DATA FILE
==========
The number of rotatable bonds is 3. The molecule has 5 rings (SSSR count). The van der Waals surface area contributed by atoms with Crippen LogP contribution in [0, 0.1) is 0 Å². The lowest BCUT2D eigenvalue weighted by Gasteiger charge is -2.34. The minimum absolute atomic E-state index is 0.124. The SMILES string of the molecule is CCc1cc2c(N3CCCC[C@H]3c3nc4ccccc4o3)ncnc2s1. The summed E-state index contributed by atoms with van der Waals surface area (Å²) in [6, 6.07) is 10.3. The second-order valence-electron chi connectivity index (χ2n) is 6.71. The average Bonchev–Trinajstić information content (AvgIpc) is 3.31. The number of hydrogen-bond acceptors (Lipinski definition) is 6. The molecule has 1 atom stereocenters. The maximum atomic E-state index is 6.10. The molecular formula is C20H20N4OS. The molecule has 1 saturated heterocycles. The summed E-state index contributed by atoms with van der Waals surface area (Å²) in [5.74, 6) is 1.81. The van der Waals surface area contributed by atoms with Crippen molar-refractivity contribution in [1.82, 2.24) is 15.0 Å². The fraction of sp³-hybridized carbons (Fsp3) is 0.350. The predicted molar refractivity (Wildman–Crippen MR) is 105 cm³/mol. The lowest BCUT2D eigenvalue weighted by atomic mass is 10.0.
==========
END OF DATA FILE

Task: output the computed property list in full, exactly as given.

The number of rotatable bonds is 3. The molecule has 5 rings (SSSR count). The van der Waals surface area contributed by atoms with Crippen LogP contribution in [0, 0.1) is 0 Å². The lowest BCUT2D eigenvalue weighted by Gasteiger charge is -2.34. The minimum absolute atomic E-state index is 0.124. The SMILES string of the molecule is CCc1cc2c(N3CCCC[C@H]3c3nc4ccccc4o3)ncnc2s1. The summed E-state index contributed by atoms with van der Waals surface area (Å²) in [6, 6.07) is 10.3. The second-order valence-electron chi connectivity index (χ2n) is 6.71. The average Bonchev–Trinajstić information content (AvgIpc) is 3.31. The number of hydrogen-bond acceptors (Lipinski definition) is 6. The molecule has 1 atom stereocenters. The maximum atomic E-state index is 6.10. The molecular formula is C20H20N4OS. The molecule has 1 saturated heterocycles. The summed E-state index contributed by atoms with van der Waals surface area (Å²) in [5.74, 6) is 1.81. The van der Waals surface area contributed by atoms with Crippen molar-refractivity contribution in [1.82, 2.24) is 15.0 Å². The fraction of sp³-hybridized carbons (Fsp3) is 0.350. The predicted molar refractivity (Wildman–Crippen MR) is 105 cm³/mol. The lowest BCUT2D eigenvalue weighted by atomic mass is 10.0.